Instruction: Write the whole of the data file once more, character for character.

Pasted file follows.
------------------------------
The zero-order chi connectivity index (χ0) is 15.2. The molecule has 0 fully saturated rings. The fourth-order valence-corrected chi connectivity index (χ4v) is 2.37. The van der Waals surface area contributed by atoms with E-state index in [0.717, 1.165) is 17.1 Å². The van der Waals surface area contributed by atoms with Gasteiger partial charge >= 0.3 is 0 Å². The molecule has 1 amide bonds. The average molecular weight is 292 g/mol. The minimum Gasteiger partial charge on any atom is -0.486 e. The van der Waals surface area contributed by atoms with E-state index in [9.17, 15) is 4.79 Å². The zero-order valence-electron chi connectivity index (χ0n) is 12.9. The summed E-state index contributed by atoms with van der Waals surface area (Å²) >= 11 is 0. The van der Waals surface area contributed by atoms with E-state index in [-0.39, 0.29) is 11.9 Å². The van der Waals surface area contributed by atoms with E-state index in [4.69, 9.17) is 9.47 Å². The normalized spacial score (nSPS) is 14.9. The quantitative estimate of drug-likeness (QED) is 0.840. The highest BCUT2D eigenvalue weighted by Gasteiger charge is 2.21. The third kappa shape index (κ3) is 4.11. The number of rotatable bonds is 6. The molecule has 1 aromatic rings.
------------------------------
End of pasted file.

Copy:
The zero-order chi connectivity index (χ0) is 15.2. The molecule has 0 fully saturated rings. The fourth-order valence-corrected chi connectivity index (χ4v) is 2.37. The van der Waals surface area contributed by atoms with E-state index in [0.717, 1.165) is 17.1 Å². The van der Waals surface area contributed by atoms with Gasteiger partial charge >= 0.3 is 0 Å². The molecule has 1 amide bonds. The average molecular weight is 292 g/mol. The minimum Gasteiger partial charge on any atom is -0.486 e. The van der Waals surface area contributed by atoms with E-state index in [9.17, 15) is 4.79 Å². The zero-order valence-electron chi connectivity index (χ0n) is 12.9. The summed E-state index contributed by atoms with van der Waals surface area (Å²) >= 11 is 0. The van der Waals surface area contributed by atoms with E-state index in [-0.39, 0.29) is 11.9 Å². The van der Waals surface area contributed by atoms with E-state index in [4.69, 9.17) is 9.47 Å². The normalized spacial score (nSPS) is 14.9. The quantitative estimate of drug-likeness (QED) is 0.840. The highest BCUT2D eigenvalue weighted by Gasteiger charge is 2.21. The third kappa shape index (κ3) is 4.11. The number of rotatable bonds is 6. The molecule has 1 aromatic rings.